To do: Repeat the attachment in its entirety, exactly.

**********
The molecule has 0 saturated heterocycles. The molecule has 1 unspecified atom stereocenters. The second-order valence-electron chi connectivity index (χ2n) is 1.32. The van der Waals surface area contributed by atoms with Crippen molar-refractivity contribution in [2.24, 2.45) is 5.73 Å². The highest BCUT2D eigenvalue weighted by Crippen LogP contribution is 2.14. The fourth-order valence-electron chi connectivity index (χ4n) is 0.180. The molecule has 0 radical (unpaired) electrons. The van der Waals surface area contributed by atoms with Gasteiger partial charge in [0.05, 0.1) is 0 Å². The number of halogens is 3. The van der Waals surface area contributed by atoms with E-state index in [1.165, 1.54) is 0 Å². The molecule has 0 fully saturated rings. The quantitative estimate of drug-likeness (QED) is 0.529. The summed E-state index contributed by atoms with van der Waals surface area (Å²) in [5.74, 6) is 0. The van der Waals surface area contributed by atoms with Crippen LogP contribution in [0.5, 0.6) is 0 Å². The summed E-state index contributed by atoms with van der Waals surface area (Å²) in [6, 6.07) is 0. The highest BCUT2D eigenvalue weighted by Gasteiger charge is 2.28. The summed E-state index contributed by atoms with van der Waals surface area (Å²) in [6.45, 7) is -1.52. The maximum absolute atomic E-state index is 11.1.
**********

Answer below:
The molecule has 0 saturated heterocycles. The molecule has 1 unspecified atom stereocenters. The second-order valence-electron chi connectivity index (χ2n) is 1.32. The van der Waals surface area contributed by atoms with Crippen molar-refractivity contribution in [2.24, 2.45) is 5.73 Å². The highest BCUT2D eigenvalue weighted by Crippen LogP contribution is 2.14. The fourth-order valence-electron chi connectivity index (χ4n) is 0.180. The molecule has 0 radical (unpaired) electrons. The van der Waals surface area contributed by atoms with Gasteiger partial charge in [0.05, 0.1) is 0 Å². The number of halogens is 3. The van der Waals surface area contributed by atoms with E-state index in [1.165, 1.54) is 0 Å². The molecule has 0 fully saturated rings. The quantitative estimate of drug-likeness (QED) is 0.529. The summed E-state index contributed by atoms with van der Waals surface area (Å²) in [5.74, 6) is 0. The van der Waals surface area contributed by atoms with Crippen LogP contribution in [0.5, 0.6) is 0 Å². The summed E-state index contributed by atoms with van der Waals surface area (Å²) in [6, 6.07) is 0. The highest BCUT2D eigenvalue weighted by Gasteiger charge is 2.28. The summed E-state index contributed by atoms with van der Waals surface area (Å²) in [6.45, 7) is -1.52. The maximum absolute atomic E-state index is 11.1.